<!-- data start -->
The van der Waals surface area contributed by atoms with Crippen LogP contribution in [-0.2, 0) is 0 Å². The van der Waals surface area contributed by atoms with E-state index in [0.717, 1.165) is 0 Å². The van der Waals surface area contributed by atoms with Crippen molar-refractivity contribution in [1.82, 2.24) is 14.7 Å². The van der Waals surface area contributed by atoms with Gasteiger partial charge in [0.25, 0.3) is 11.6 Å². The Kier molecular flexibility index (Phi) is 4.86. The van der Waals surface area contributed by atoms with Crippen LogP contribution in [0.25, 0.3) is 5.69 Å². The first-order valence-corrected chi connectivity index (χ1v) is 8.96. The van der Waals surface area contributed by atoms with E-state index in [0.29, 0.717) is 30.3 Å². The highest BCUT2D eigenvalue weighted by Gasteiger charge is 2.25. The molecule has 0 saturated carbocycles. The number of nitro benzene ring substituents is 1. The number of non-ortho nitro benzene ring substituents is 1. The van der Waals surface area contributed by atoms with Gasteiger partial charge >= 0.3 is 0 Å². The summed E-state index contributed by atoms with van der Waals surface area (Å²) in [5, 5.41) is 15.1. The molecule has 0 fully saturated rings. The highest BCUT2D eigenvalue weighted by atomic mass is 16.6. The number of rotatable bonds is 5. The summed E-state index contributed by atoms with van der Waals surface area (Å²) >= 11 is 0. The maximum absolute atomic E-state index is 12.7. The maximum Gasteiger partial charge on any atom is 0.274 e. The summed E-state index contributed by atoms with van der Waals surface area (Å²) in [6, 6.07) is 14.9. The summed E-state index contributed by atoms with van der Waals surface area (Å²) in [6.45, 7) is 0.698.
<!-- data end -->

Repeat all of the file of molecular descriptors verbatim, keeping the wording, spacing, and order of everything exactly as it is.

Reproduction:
The van der Waals surface area contributed by atoms with Crippen LogP contribution in [-0.2, 0) is 0 Å². The van der Waals surface area contributed by atoms with E-state index in [0.717, 1.165) is 0 Å². The van der Waals surface area contributed by atoms with Crippen molar-refractivity contribution in [1.82, 2.24) is 14.7 Å². The van der Waals surface area contributed by atoms with Gasteiger partial charge in [0.25, 0.3) is 11.6 Å². The Kier molecular flexibility index (Phi) is 4.86. The van der Waals surface area contributed by atoms with Crippen LogP contribution in [0.25, 0.3) is 5.69 Å². The first-order valence-corrected chi connectivity index (χ1v) is 8.96. The van der Waals surface area contributed by atoms with E-state index in [0.29, 0.717) is 30.3 Å². The highest BCUT2D eigenvalue weighted by Gasteiger charge is 2.25. The molecule has 0 saturated carbocycles. The number of nitro benzene ring substituents is 1. The number of non-ortho nitro benzene ring substituents is 1. The van der Waals surface area contributed by atoms with Gasteiger partial charge >= 0.3 is 0 Å². The summed E-state index contributed by atoms with van der Waals surface area (Å²) in [5, 5.41) is 15.1. The molecule has 0 fully saturated rings. The highest BCUT2D eigenvalue weighted by atomic mass is 16.6. The number of rotatable bonds is 5. The summed E-state index contributed by atoms with van der Waals surface area (Å²) >= 11 is 0. The maximum absolute atomic E-state index is 12.7. The maximum Gasteiger partial charge on any atom is 0.274 e. The summed E-state index contributed by atoms with van der Waals surface area (Å²) in [6, 6.07) is 14.9. The summed E-state index contributed by atoms with van der Waals surface area (Å²) in [6.45, 7) is 0.698.